The Global Observer UAV surveillance aircraft of the U.S. Air Force accomplished its initial flight test recently. The advanced aircraft, developed after six years of persistent efforts, features a wingspan of about 56.5 meter or 175 feet and four electrically activated propellers.
The aircraft can stay in the air for more than 160 hours in a week, flying at 21 kilometers or 65,000 feet. This unique one ton Global Observer aircraft has the capability to transport nearly 400 kg or 880 pounds of vidcams and communications gear, and utilizes liquid hydrogen to run a generator that activates the four props and sensing devices.
The aircraft is a powered glider and thus can travel nearly 250 kilometers per hour. Several long-lasting UAVs have been tried to develop, employing solar panels in the wings. But such aircrafts are not so rugged and failed to carry heavy payload or produce power, in contrast to those, which utilizes liquid hydrogen. The solar powered aircraft stays for longer time in the air. Global Observer UAVs can be used as substitutes for space satellites, and effectively provide ground-based surveillance.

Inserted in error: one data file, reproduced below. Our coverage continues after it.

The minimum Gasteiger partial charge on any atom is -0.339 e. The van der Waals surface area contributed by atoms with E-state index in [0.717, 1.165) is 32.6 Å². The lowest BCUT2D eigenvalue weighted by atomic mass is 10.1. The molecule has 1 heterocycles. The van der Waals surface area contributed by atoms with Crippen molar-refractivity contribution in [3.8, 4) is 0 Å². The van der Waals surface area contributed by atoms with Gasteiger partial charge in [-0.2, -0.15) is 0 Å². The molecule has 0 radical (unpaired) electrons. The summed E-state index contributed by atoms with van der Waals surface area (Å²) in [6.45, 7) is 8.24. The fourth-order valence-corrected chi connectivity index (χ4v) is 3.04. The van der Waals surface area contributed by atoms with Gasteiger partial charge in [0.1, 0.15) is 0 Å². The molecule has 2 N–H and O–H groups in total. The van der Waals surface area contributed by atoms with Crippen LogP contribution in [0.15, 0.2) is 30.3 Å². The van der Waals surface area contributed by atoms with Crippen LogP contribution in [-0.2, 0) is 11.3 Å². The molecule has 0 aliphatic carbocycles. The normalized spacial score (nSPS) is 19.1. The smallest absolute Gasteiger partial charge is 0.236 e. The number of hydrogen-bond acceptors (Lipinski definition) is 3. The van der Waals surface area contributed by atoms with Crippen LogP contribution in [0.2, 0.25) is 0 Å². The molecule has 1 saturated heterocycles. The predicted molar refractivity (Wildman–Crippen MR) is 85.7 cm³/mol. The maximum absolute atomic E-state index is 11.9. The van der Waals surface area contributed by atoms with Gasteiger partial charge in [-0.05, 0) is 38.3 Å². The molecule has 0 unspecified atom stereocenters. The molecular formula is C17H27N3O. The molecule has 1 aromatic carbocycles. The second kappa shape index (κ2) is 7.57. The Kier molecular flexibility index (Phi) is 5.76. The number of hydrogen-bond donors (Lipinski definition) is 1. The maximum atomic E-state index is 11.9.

Several security and durable reasons restricts Global Observer from operation in the near future. It took nearly five years in developing the creative, tiny, versions of this specific aircraft. The final model can be made huge and upon successful completion of all these trials, the aircraft can be made functional in 5 to ten years.